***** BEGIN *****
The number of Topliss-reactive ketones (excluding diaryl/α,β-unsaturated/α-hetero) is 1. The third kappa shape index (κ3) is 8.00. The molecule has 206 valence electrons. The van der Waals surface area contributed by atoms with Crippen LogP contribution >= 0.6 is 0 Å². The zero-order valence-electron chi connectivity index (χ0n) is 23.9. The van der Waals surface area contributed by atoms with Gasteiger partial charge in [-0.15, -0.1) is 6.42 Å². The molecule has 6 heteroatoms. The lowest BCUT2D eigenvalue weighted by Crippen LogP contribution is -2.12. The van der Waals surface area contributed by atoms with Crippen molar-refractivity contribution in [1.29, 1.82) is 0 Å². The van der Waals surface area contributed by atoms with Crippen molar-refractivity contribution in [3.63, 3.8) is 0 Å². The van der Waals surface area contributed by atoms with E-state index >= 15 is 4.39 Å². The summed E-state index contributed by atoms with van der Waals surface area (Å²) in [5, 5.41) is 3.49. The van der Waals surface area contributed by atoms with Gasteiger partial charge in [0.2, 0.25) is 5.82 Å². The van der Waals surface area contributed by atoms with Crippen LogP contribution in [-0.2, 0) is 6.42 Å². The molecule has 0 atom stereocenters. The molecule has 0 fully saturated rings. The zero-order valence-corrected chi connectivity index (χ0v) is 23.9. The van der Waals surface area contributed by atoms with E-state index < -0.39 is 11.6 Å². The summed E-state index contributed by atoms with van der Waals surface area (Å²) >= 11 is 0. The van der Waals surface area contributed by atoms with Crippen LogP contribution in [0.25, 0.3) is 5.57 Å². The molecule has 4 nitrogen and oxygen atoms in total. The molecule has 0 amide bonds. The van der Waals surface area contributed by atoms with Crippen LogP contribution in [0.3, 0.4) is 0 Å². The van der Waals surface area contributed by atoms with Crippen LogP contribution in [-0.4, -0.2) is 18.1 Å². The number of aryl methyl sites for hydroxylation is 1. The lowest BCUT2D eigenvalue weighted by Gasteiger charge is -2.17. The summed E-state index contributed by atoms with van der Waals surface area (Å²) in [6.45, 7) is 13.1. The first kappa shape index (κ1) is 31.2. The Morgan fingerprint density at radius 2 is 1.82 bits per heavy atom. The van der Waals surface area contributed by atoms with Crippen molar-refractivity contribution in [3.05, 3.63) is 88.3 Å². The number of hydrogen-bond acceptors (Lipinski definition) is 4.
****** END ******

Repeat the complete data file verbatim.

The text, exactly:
The number of Topliss-reactive ketones (excluding diaryl/α,β-unsaturated/α-hetero) is 1. The third kappa shape index (κ3) is 8.00. The molecule has 206 valence electrons. The van der Waals surface area contributed by atoms with Crippen LogP contribution >= 0.6 is 0 Å². The zero-order valence-electron chi connectivity index (χ0n) is 23.9. The van der Waals surface area contributed by atoms with Gasteiger partial charge in [-0.15, -0.1) is 6.42 Å². The molecule has 6 heteroatoms. The lowest BCUT2D eigenvalue weighted by Crippen LogP contribution is -2.12. The van der Waals surface area contributed by atoms with Crippen molar-refractivity contribution in [1.29, 1.82) is 0 Å². The van der Waals surface area contributed by atoms with Crippen molar-refractivity contribution in [3.63, 3.8) is 0 Å². The van der Waals surface area contributed by atoms with E-state index >= 15 is 4.39 Å². The summed E-state index contributed by atoms with van der Waals surface area (Å²) in [5, 5.41) is 3.49. The van der Waals surface area contributed by atoms with Gasteiger partial charge in [0.2, 0.25) is 5.82 Å². The van der Waals surface area contributed by atoms with Crippen LogP contribution in [-0.2, 0) is 6.42 Å². The molecule has 0 atom stereocenters. The molecule has 0 fully saturated rings. The zero-order valence-corrected chi connectivity index (χ0v) is 23.9. The van der Waals surface area contributed by atoms with E-state index < -0.39 is 11.6 Å². The summed E-state index contributed by atoms with van der Waals surface area (Å²) >= 11 is 0. The van der Waals surface area contributed by atoms with Crippen LogP contribution in [0.25, 0.3) is 5.57 Å². The molecule has 4 nitrogen and oxygen atoms in total. The molecule has 0 amide bonds. The van der Waals surface area contributed by atoms with Crippen LogP contribution in [0.3, 0.4) is 0 Å². The van der Waals surface area contributed by atoms with Crippen LogP contribution in [-0.4, -0.2) is 18.1 Å². The number of aryl methyl sites for hydroxylation is 1. The lowest BCUT2D eigenvalue weighted by Gasteiger charge is -2.17. The summed E-state index contributed by atoms with van der Waals surface area (Å²) in [6.45, 7) is 13.1. The first kappa shape index (κ1) is 31.2. The Morgan fingerprint density at radius 2 is 1.82 bits per heavy atom. The van der Waals surface area contributed by atoms with Crippen molar-refractivity contribution in [3.05, 3.63) is 88.3 Å². The number of hydrogen-bond acceptors (Lipinski definition) is 4.